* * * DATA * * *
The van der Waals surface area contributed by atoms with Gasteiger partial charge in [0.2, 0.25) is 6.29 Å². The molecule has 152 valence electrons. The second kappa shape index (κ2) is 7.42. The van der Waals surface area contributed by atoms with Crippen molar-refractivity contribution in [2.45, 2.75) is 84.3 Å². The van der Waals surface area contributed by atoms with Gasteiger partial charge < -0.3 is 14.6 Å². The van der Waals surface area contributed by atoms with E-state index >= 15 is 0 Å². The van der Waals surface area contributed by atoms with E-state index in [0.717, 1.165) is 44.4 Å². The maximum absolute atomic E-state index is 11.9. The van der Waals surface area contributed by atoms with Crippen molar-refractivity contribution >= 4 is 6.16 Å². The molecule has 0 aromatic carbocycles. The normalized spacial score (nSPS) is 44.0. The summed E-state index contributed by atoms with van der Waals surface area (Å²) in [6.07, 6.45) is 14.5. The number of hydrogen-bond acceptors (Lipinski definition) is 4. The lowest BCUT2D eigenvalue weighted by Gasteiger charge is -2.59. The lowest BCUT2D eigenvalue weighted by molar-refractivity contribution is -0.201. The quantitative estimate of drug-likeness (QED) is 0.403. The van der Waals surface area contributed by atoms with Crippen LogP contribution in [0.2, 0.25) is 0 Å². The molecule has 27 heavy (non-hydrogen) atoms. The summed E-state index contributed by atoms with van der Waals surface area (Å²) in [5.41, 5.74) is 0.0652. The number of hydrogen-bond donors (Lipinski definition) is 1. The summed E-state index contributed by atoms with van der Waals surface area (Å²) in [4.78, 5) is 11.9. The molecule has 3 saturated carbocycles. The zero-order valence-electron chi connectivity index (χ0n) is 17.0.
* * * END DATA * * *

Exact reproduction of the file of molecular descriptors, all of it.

The van der Waals surface area contributed by atoms with Gasteiger partial charge in [0.2, 0.25) is 6.29 Å². The molecule has 152 valence electrons. The second kappa shape index (κ2) is 7.42. The van der Waals surface area contributed by atoms with Crippen molar-refractivity contribution in [2.45, 2.75) is 84.3 Å². The van der Waals surface area contributed by atoms with Gasteiger partial charge < -0.3 is 14.6 Å². The van der Waals surface area contributed by atoms with E-state index >= 15 is 0 Å². The van der Waals surface area contributed by atoms with E-state index in [0.717, 1.165) is 44.4 Å². The maximum absolute atomic E-state index is 11.9. The van der Waals surface area contributed by atoms with Crippen molar-refractivity contribution >= 4 is 6.16 Å². The molecule has 0 aromatic carbocycles. The normalized spacial score (nSPS) is 44.0. The summed E-state index contributed by atoms with van der Waals surface area (Å²) in [6.07, 6.45) is 14.5. The number of hydrogen-bond acceptors (Lipinski definition) is 4. The lowest BCUT2D eigenvalue weighted by Gasteiger charge is -2.59. The lowest BCUT2D eigenvalue weighted by molar-refractivity contribution is -0.201. The quantitative estimate of drug-likeness (QED) is 0.403. The van der Waals surface area contributed by atoms with Crippen LogP contribution in [0.2, 0.25) is 0 Å². The molecule has 27 heavy (non-hydrogen) atoms. The summed E-state index contributed by atoms with van der Waals surface area (Å²) in [5.41, 5.74) is 0.0652. The number of hydrogen-bond donors (Lipinski definition) is 1. The summed E-state index contributed by atoms with van der Waals surface area (Å²) in [4.78, 5) is 11.9. The molecule has 3 saturated carbocycles. The zero-order valence-electron chi connectivity index (χ0n) is 17.0.